Flavanoids refers to the name of compounds found in herbs and vegetables. New research published in the journal of Nutrition reveals that eating high levels of these compounds, also found naturally in berries, tea and chocolate, offers protection from type 2 diabetes and lowers the level of inflammation in the body linked to a number of health conditions. Flavanoids exhibit antioxidant activity protecting against a wide range of health conditions.
The study investigated the flavanoid response in almost 2000 women and found a lower inflammation rate which is associated with a higher risk of diabetes, obesity, cardiovascular disease and cancer. After a food questionnaire, blood samples were analysed for evidence of both glucose regulation and inflammation and level of insulin resistance, (high insulin resistance is associated with type 2 diabetes).
Prof Aedin Cassidy from UEA’s Norwich Medical School who led the research commented on the relevance:
“Our research looked at the benefits of eating certain sub-groups of flavanoids. We focused on flavones, which are found in herbs and vegetables such as parsley, thyme, and celery, and anthocyanins, found in berries, red grapes, wine and other red or blue-coloured fruits and vegetables.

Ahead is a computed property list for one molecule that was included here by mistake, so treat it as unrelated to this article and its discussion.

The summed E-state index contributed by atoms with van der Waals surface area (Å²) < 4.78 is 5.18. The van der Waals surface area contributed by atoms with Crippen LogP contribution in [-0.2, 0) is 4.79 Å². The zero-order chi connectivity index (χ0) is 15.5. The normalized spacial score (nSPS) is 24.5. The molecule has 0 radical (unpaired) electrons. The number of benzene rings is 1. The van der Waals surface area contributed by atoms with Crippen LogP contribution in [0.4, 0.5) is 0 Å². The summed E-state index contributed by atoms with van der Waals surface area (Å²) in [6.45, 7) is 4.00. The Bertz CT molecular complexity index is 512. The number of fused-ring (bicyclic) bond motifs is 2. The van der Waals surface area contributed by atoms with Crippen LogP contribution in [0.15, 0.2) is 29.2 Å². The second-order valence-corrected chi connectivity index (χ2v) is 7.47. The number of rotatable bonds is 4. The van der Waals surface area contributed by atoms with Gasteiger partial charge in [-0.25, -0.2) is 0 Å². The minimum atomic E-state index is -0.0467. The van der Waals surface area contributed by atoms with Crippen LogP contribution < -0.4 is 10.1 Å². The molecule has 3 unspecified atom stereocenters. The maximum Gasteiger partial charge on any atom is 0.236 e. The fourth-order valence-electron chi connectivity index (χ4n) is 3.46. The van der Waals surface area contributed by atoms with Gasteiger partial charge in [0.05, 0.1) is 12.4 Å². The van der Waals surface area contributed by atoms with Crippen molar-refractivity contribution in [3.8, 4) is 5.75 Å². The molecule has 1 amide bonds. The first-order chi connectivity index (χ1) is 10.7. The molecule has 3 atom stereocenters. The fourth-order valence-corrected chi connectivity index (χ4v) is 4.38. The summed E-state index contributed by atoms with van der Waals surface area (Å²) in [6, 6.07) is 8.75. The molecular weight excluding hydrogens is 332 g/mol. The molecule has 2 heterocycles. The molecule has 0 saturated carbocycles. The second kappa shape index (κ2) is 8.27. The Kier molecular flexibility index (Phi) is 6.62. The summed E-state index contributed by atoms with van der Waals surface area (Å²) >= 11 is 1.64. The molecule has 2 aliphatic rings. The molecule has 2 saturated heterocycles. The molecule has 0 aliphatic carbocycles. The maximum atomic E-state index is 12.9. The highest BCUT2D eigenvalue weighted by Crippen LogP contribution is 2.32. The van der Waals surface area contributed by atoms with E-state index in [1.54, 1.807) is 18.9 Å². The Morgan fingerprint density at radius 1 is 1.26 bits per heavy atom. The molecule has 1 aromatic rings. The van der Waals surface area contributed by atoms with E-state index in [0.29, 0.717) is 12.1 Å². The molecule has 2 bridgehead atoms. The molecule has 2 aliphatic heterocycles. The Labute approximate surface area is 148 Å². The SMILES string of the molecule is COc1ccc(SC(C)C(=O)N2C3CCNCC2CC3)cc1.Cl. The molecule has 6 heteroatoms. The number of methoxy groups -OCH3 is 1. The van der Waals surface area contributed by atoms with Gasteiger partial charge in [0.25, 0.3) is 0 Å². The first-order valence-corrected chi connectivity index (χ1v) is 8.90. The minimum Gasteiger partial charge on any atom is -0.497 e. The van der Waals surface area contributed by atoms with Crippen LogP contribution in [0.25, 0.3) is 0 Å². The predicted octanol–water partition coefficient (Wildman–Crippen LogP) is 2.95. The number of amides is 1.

“This is one of the first large-scale human studies to look at how these powerful bioactive compounds might reduce the risk of diabetes. Laboratory studies have shown these types of foods might modulate blood glucose regulation — affecting the risk of type 2 diabetes. But until now little has been know about how habitual intakes might affect insulin resistance, blood glucose regulation and inflammation in humans.”
“We found that those who consumed plenty of anthocyanins and flavones had lower insulin resistance. High insulin resistance is associated with Type 2 diabetes, so what we are seeing is that people who eat foods rich in these two compounds — such as berries, herbs, red grapes, wine- are less likely to develop the disease.
“We also found that those who ate the most anthocyanins were least likely to suffer chronic inflammation — which is associated with many of today’s most pressing health concerns including diabetes, obesity, cardiovascular disease, and cancer.
“And those who consumed the most flavone compounds had improved levels of a protein (adiponectin) which helps regulate a number of metabolic processes including glucose levels.
“What we don’t yet know is exactly how much of these compounds are necessary to potentially reduce the risk of type 2 diabetes,” Prof. Cassidy added.
Jennings A, Welch AA, Spector T, Macgregor A, and Cassidy A. Intakes of Anthocyanins and Flavones Are Associated with Biomarkers of Insulin Resistance and Inflammation in Women. Journal of Nutrition, January 2014